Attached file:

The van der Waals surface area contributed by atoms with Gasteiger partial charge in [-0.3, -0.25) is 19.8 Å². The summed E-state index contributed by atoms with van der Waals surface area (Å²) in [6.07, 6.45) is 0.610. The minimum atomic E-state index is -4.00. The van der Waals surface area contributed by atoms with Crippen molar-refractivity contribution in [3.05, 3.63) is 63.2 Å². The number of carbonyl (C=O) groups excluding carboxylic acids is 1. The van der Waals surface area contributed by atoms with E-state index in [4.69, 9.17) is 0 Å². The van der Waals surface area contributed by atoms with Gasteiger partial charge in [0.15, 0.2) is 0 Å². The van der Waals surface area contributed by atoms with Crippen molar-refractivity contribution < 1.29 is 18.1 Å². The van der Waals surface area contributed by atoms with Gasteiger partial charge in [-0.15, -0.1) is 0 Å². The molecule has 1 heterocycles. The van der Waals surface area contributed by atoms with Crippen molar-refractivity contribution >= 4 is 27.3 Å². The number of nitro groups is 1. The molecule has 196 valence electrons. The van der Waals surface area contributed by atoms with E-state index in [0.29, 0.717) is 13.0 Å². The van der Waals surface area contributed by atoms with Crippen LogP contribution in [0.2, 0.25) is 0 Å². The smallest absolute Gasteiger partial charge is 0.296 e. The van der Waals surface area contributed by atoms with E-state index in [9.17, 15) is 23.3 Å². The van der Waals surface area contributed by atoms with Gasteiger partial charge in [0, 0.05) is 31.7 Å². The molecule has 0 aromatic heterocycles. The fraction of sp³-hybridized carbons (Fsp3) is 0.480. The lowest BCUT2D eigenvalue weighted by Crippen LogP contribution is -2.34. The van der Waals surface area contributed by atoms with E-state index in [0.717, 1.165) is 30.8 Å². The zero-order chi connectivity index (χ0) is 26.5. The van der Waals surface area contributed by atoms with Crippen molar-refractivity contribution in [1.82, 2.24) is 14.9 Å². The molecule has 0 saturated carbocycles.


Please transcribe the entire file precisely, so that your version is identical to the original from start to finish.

The van der Waals surface area contributed by atoms with Gasteiger partial charge in [-0.3, -0.25) is 19.8 Å². The summed E-state index contributed by atoms with van der Waals surface area (Å²) in [6.07, 6.45) is 0.610. The minimum atomic E-state index is -4.00. The van der Waals surface area contributed by atoms with Crippen molar-refractivity contribution in [3.05, 3.63) is 63.2 Å². The number of carbonyl (C=O) groups excluding carboxylic acids is 1. The van der Waals surface area contributed by atoms with E-state index in [4.69, 9.17) is 0 Å². The van der Waals surface area contributed by atoms with Gasteiger partial charge in [0.15, 0.2) is 0 Å². The van der Waals surface area contributed by atoms with Crippen molar-refractivity contribution < 1.29 is 18.1 Å². The van der Waals surface area contributed by atoms with Gasteiger partial charge in [-0.15, -0.1) is 0 Å². The molecule has 1 heterocycles. The van der Waals surface area contributed by atoms with Crippen molar-refractivity contribution >= 4 is 27.3 Å². The number of nitro groups is 1. The molecule has 196 valence electrons. The van der Waals surface area contributed by atoms with E-state index in [0.29, 0.717) is 13.0 Å². The van der Waals surface area contributed by atoms with Crippen LogP contribution in [0.2, 0.25) is 0 Å². The smallest absolute Gasteiger partial charge is 0.296 e. The van der Waals surface area contributed by atoms with E-state index in [9.17, 15) is 23.3 Å². The van der Waals surface area contributed by atoms with Gasteiger partial charge in [0, 0.05) is 31.7 Å². The molecule has 0 aromatic heterocycles. The fraction of sp³-hybridized carbons (Fsp3) is 0.480. The lowest BCUT2D eigenvalue weighted by Crippen LogP contribution is -2.34. The van der Waals surface area contributed by atoms with E-state index in [0.717, 1.165) is 30.8 Å². The zero-order chi connectivity index (χ0) is 26.5. The van der Waals surface area contributed by atoms with Crippen molar-refractivity contribution in [1.82, 2.24) is 14.9 Å². The molecule has 0 saturated carbocycles.